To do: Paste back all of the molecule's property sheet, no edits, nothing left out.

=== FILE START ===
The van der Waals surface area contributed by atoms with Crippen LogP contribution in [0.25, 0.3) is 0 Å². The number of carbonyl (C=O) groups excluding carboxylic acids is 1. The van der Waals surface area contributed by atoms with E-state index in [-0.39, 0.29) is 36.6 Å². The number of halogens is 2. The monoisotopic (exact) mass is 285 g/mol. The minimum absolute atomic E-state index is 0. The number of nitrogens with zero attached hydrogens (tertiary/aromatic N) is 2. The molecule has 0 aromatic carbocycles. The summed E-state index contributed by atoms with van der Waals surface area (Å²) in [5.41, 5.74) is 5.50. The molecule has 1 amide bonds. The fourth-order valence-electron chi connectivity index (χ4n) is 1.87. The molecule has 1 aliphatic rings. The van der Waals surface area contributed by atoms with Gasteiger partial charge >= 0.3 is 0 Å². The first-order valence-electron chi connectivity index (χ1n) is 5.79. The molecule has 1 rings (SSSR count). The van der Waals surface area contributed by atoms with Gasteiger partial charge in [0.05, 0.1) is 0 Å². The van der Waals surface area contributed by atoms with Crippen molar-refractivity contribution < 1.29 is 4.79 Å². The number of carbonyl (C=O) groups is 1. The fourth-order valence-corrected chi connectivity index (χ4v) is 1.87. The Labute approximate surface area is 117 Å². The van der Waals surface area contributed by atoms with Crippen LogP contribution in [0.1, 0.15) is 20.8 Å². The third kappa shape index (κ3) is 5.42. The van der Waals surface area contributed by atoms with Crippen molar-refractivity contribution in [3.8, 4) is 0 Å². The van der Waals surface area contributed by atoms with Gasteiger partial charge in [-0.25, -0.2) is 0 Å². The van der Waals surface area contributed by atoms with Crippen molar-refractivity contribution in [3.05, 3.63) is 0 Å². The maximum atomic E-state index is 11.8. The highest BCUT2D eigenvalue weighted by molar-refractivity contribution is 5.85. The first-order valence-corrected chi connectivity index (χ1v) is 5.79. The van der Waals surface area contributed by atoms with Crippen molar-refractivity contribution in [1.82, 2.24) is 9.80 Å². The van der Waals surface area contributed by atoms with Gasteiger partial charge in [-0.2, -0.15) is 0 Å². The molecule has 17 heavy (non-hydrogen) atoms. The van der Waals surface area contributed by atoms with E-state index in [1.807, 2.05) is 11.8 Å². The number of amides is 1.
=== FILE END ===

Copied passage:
The van der Waals surface area contributed by atoms with Crippen LogP contribution in [0.25, 0.3) is 0 Å². The number of carbonyl (C=O) groups excluding carboxylic acids is 1. The van der Waals surface area contributed by atoms with E-state index in [-0.39, 0.29) is 36.6 Å². The number of halogens is 2. The monoisotopic (exact) mass is 285 g/mol. The minimum absolute atomic E-state index is 0. The number of nitrogens with zero attached hydrogens (tertiary/aromatic N) is 2. The molecule has 0 aromatic carbocycles. The summed E-state index contributed by atoms with van der Waals surface area (Å²) in [5.41, 5.74) is 5.50. The molecule has 1 amide bonds. The fourth-order valence-electron chi connectivity index (χ4n) is 1.87. The molecule has 1 aliphatic rings. The van der Waals surface area contributed by atoms with Gasteiger partial charge >= 0.3 is 0 Å². The first-order valence-electron chi connectivity index (χ1n) is 5.79. The molecule has 1 rings (SSSR count). The van der Waals surface area contributed by atoms with Gasteiger partial charge in [0.05, 0.1) is 0 Å². The van der Waals surface area contributed by atoms with Crippen molar-refractivity contribution < 1.29 is 4.79 Å². The number of carbonyl (C=O) groups is 1. The fourth-order valence-corrected chi connectivity index (χ4v) is 1.87. The Labute approximate surface area is 117 Å². The van der Waals surface area contributed by atoms with Crippen LogP contribution in [0.1, 0.15) is 20.8 Å². The third kappa shape index (κ3) is 5.42. The van der Waals surface area contributed by atoms with Crippen molar-refractivity contribution in [3.8, 4) is 0 Å². The van der Waals surface area contributed by atoms with Gasteiger partial charge in [-0.25, -0.2) is 0 Å². The van der Waals surface area contributed by atoms with Crippen molar-refractivity contribution in [3.05, 3.63) is 0 Å². The maximum atomic E-state index is 11.8. The highest BCUT2D eigenvalue weighted by molar-refractivity contribution is 5.85. The first-order valence-corrected chi connectivity index (χ1v) is 5.79. The van der Waals surface area contributed by atoms with Crippen molar-refractivity contribution in [1.82, 2.24) is 9.80 Å². The van der Waals surface area contributed by atoms with Gasteiger partial charge in [-0.2, -0.15) is 0 Å². The molecule has 17 heavy (non-hydrogen) atoms. The van der Waals surface area contributed by atoms with E-state index in [1.807, 2.05) is 11.8 Å². The number of amides is 1.